Similar to the regions of Washington Territory near the great Columbia River, the European and French-Canadian presence was also known among the “French Prairie” at Champoeg located in the Willamette Valley. The immigrants brought with them grape stock from their European homes and experimented with many wine grape varieties, until the Prohibition era banned all alcoholic beverages from 1920 to 1933. 

After the Prohibition era, there wasn’t much of a presence of wine grapes in the State of Oregon, especially not much wine, other than the occasional “country” wines made with the local Oregon fruit sources, such as Marionberry, pear, and other orchard fruit-style wines — or at least not until the 1960’s when the first Pinot Noir grape vines were planted in Oregon. 

Pinot Noir is a red grape variety with a reputation for being finicky in the vineyard and finicky in the vat. The thin-skinned grape in its tightly packed cluster and shaped like a pine cone, is grown all around the world yet takes comfort in cool regions, and particularly thrives in the Willamette Valley of Oregon. It’s a temperamental grape that viticulturist and winemakers alike, love to hate and hate to love, but the consumer has fallen in love with this historic grape with roots as deep as its vines, dating back to 100 AD in the Burgundy region of France. The grape is known to produce some of the finest wines in the world with its flavor notes and essences of cherries, strawberries, and herbs. 

Today in the Willamette Valley, and all through Oregon, there are a total of over 20,000 acres planted in Pinot Noir and over 500 wineries with many producing Pinot Noir. The Willamette Valley is designated as an American Viticultural Area (AVA), with a total of six sub-AVA’s. American Viticultural Areas are known as designated wine grape-growing regions in the United States. They are distinguishable by geographic features and their boundaries are defined by the United States Alcohol and Tobacco Tax and Trade Bureau (TTB). The following sub-AVA’s within the Willamette Valley are: Chehalem Mountains, Dundee Hills, Eola-Amity Hills, McMinnville, Ribbon Ridge, and Yamhill-Carlton. 

The wine country of the Willamette Valley area is vibrant — and not just with wineries. There is great farm-to-table dining, lodging, shopping, tourist attractions, annual Pinot Noir celebrations, and a scenic jaunt of around 60 miles to the Pacific Ocean. Here are three, not to be missed wineries of the Willamette Valley… 

Domaine Drouhin

Domaine Drouhin - Oregon
Domaine Drouhin Oregon (DDO) in Dayton, may be a state-of-the art winery, but it brings with it deep historic roots from France. The DDO vineyards and wines are known for their “French soul” — produced with Oregon soil. The Drouhin Family has been making wine since its early days in France when it first established Joseph Drouhin wines back in 1880.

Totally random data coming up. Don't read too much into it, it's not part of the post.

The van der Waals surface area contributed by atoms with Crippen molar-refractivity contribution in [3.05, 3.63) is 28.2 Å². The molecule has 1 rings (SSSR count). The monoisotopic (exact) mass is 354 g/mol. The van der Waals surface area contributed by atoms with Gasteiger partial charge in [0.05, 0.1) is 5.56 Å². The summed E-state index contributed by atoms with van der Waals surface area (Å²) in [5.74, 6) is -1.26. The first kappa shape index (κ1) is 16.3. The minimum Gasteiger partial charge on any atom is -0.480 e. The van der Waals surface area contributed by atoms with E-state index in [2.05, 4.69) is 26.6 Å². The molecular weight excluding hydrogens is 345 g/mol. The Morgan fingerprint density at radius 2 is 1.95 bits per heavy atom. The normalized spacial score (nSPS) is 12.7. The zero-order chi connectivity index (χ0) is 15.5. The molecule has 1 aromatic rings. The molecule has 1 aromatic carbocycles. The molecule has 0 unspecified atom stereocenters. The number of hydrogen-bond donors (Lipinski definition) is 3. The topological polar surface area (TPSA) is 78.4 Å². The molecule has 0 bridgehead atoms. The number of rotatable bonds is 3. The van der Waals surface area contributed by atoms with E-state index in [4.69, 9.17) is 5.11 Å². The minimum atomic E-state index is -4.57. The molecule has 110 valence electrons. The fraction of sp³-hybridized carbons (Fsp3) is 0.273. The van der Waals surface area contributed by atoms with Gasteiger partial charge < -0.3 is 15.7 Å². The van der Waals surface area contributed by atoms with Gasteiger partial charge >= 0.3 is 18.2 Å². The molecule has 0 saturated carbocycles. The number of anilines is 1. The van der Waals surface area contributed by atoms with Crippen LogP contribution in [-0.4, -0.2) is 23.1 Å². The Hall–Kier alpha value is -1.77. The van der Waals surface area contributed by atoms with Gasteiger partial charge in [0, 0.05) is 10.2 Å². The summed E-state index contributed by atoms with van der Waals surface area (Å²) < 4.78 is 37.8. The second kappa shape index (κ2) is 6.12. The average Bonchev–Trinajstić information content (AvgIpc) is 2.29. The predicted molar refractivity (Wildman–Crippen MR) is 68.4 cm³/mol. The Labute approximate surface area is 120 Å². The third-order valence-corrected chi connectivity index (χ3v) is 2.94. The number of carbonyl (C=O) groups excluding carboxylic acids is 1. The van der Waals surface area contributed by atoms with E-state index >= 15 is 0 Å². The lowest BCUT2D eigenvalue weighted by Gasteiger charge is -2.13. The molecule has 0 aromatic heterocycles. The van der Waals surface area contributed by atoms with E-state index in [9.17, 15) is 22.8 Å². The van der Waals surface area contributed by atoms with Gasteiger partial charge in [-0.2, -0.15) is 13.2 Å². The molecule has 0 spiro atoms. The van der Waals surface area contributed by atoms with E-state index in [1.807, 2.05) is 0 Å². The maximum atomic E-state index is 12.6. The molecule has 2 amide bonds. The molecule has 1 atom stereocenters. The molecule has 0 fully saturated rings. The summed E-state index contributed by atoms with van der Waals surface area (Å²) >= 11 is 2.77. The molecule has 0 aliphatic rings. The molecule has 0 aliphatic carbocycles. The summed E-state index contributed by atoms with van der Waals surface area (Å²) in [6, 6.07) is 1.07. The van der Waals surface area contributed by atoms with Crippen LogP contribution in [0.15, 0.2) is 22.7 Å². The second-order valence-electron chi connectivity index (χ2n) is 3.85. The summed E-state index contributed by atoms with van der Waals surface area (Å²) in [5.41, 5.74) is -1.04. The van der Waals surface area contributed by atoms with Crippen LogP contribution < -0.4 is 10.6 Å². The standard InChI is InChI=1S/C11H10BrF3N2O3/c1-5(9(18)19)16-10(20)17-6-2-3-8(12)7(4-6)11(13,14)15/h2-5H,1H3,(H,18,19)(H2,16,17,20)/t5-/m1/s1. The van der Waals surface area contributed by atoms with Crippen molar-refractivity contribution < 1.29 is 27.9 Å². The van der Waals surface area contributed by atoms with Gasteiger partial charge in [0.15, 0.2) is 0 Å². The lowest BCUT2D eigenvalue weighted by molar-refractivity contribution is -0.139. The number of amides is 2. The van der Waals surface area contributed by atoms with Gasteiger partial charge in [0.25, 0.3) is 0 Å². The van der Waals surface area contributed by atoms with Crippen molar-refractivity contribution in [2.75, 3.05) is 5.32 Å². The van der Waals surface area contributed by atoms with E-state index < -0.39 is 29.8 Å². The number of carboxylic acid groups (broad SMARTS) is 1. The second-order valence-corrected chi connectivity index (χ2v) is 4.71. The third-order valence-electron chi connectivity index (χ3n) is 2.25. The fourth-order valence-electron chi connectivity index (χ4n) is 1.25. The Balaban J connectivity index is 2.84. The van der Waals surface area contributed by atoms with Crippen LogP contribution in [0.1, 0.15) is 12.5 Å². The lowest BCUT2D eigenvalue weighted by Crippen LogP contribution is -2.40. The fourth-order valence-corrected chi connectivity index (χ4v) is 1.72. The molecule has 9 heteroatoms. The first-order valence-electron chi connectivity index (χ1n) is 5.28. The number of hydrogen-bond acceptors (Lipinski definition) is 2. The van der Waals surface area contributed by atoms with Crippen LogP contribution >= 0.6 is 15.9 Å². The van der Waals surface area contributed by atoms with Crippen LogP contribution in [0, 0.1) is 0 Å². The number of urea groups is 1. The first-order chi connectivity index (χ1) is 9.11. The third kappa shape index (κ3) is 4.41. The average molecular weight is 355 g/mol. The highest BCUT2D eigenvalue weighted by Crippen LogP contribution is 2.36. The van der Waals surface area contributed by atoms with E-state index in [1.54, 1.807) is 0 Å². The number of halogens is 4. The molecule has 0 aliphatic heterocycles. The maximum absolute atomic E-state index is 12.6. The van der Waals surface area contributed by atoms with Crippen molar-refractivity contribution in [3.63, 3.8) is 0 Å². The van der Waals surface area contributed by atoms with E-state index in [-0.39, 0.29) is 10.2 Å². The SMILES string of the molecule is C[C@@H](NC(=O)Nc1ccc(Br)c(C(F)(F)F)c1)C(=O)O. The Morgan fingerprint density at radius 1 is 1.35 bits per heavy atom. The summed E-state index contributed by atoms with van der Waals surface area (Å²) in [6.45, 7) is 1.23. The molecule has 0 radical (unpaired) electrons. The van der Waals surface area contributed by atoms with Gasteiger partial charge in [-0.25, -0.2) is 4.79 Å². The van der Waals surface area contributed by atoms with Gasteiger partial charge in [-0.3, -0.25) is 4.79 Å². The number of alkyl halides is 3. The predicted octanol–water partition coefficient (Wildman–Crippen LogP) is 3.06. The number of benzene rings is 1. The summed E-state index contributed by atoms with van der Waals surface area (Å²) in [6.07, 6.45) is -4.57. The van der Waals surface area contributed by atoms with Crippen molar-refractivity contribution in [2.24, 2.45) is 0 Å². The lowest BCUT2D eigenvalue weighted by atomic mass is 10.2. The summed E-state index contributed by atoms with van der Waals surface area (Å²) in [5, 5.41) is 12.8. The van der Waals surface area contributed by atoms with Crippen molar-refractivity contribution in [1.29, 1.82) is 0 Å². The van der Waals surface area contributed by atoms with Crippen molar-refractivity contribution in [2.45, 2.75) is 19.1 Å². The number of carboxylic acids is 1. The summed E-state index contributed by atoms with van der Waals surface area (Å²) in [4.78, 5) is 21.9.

Across the globe in 1961, the third generation of the Drouhin family “discovered” Oregon, and by 1987, Drouhin purchased land in the Willamette Valley. Two years later the Domaine Drouhin Oregon winery was opened with an emphasis on Pinot Noir. This was a perfect partnership as the Willamette Valley is at the same latitude as the Burgundy region of France, as well as a similar climate, making it the perfect home for the finicky Pinot Noir grapes to thrive. 

Today the fourth-generation Drouhin family is behind the beautiful French-inspired wines that come out of Oregon. Don’t just stop at tasting their Pinot Noir, but take a moment for a worthy sip of their Chardonnay as well. 

Stoller Family Estate 

Stoller Family Estate
It started as a turkey farm in the 1940’s by the Stoller family, located in the farm land of the Dundee Hills. Throughout the next five decades, the turkey farm would grow from a small family farm to one of Oregon’s largest poultry operations. When the farm closed in 1993, Bill Stoller, whose father and uncle originally started the farm, took the opportunity to purchase the land from a cousin. The old farm buildings and property would be alive once again keeping with its agriculture roots; however this time the only turkey to be found would be on the label of a bottle of wine. 

Staying true to Bill Stoller’s rural Oregon upbringing, Stoller’s quest for sustainability earned the vineyard the first-ever LEED (Leadership in Energy and Environmental Design) Gold certification in the world. At this time their vineyard is the largest contiguous vineyard in Oregon’s Dundee Hills. The property spans 373 acres, with approximately 190 acres dedicated to growing vines at elevations ranging from 220 to 640 feet, and over 120 acres dedicated to Pinot Noir. The winery grounds are peaceful with views of the vineyards from all around. Melissa Burr, head winemaker has been with Stoller since 2003. Once again, don’t stop at the Pinot Noir, but if in season, seek out their cool crisp and mouth watering Pinot Noir Rosé. It’s pretty and it’s pink. 

WillaKenzie Estate 

WillaKenzie Winery
If you are a fan of Pinot Noir then you have definitely struck gold when you reach the doors of WillaKenzie, with at least 10 different Pinot Noirs to sample from their variety of Pinot Noir clones, to the various elevations from which the vines are grown. There’s a French term used in agriculture known as “terroir,” meaning a “sense of place.” Indeed, WillaKenzie Estate Wines gives meaning to “sense of place” with the distinct elevations and various soils on the one parcel of land. Owner and winemaker of WillaKenzie, Bernard Lacroute grew up in a small village in the Burgundy region of France. Accepting a fellowship to study in America, he eventually found his way to Oregon. In 1991 Lacroute and his partner, Ronni Lacroute purchased the 420 acre cattle farm in the Yamhill area and began planting the vines. In 1995, the winery was ready for business. 

When visiting the WillaKenzie tasting room, a three or a five flight of Pinot Noir is encouraged. Discover the differences, especially to focus on the uniqueness and even the similarities that each distinguished Pinot Noir brings to the palate. 

This is just a short day or perhaps a long afternoon of the bounty of Pinot Noir to be found in the Willamette Valley of Oregon. No, you won’t make it to all of the wineries, but you can come back for another visit or two, right? 

Catie McIntyre Walker - Author